Online Tools and Tips

On this page we are compiling some tips we've picked up for running our classes online but also educational technology tools that you can use in or out of class. If you've got some  cool tools and tips, please share them in the comments section for everyone.

In the presentation I made for our first webinar, you will hear about some of these tools and about synchronous and asynchronous teaching. Synchronous happens when you meet the students at the same time, in an online classroom, and asynchronous is work that you provide your students to study independently, perhaps with you commenting on this work at a different time.

Online Classrooms

Google Meet

In both mine and Laura's school we are using the Google environment to support online learning. When you make a calendar invite, you can choose to add "conferencing". This automatically creates a link to a Google Hangout Meet. Students click on the link in their calendar and it opens in a shared hangout. I am using a Chrome extension called Google Meet Grid View which allows you to see everyone at the same time. If you'd like help with using Google Education tools their YouTube channel is very helpful.


I've attended many Zoom meetings since we went online. There are some privacy concerns with Zoom but there are precautions you / your school can take to improve your online safety. I've found the video quality is slightly higher with Zoom than Google and it is easier to manage Breakout Rooms. Here is Zoom's YouTube channel.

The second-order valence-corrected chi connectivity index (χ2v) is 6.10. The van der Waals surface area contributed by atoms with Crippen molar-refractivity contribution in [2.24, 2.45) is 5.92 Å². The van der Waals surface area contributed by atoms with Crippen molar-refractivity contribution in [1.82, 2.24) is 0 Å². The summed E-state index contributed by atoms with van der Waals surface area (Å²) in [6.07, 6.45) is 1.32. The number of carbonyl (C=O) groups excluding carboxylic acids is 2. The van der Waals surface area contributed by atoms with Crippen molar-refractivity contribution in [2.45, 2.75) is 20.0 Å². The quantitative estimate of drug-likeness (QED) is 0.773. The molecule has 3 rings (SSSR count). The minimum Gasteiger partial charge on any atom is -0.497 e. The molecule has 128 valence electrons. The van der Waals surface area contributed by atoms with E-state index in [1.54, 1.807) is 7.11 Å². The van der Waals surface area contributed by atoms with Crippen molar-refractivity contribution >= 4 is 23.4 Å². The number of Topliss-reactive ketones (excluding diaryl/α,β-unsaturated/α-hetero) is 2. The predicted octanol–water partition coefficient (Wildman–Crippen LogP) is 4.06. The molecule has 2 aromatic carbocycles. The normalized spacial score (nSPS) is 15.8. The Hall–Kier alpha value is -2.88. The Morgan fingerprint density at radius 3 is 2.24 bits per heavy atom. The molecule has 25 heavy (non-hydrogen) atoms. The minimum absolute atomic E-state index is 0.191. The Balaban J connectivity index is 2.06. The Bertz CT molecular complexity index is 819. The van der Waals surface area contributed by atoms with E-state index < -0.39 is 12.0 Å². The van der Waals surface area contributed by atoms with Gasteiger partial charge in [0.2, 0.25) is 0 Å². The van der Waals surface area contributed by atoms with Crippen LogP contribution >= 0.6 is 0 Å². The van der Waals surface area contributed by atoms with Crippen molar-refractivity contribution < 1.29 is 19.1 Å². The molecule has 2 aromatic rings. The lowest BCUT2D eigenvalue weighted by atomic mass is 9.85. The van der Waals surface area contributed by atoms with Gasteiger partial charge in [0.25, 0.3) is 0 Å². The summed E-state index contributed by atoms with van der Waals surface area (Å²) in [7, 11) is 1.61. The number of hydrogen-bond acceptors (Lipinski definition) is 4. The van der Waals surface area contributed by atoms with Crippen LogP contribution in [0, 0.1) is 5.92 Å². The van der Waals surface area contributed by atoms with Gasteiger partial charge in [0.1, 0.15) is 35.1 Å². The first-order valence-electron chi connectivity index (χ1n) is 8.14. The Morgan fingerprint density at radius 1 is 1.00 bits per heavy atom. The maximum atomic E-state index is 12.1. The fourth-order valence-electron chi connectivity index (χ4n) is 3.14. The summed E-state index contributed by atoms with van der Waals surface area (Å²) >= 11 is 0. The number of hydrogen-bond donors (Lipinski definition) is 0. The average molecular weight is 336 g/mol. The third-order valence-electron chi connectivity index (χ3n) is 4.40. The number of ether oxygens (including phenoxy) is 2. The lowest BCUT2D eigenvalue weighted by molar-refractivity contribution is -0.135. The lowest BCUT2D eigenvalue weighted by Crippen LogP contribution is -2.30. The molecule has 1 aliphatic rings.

Microsoft Teams

The word "team" refers to a class. Students cannot freely move between Teams – a teacher has to assign them. You can also create a Team for an activity and include students from different Teams to take part in the activity.

The process of organising a debate in Microsoft Teams is not dissimilar to the one in Zoom, but the terminology used is different. Instead of assigning students to "breakout rooms," you create a channel.

Breakout Rooms

Breakout Rooms allow your students to work in smaller groups during your class. It simulates the process of pair or group work. They are very useful and I've found students like them as they are able to talk more freely. I've used these to support group quizzing, brainstorming, formative assessment and mindmapping.

Google: Here's a video about setting up Breakout Rooms in Google.

Zoom has an inbuilt feature for these rooms. On the bottom of the Zoom screen there is a second icon from the left that says "breakout rooms." When you click on that icon, it will give you a new screen, asking you to choose how many rooms you would like. You can either assign students randomly to a breakout room - or you can assign them manually.  You cannot, however, manually assign students to groups until they have entered the meeting.

Teams uses channels for these rooms. When creating a channel you have two choices. You can create them with the privacy set to standard.  This means that students can choose to join the meeting and the work done by the student is accessible to everyone in your course. If you choose standard, you just tell your students which channel to join. You can also choose to make the channel private and assign students to a channel in which only the students that you assign to that channel have access to the group. Once you choose the private channel option and click ok the menu appears and you add members.

InThinking Student Access Tools

QuizzesIn the ESS website we have self-assessment dynamic quizzes in the Revision section of the website.  See Quizzes  These are not recorded in the gradebook.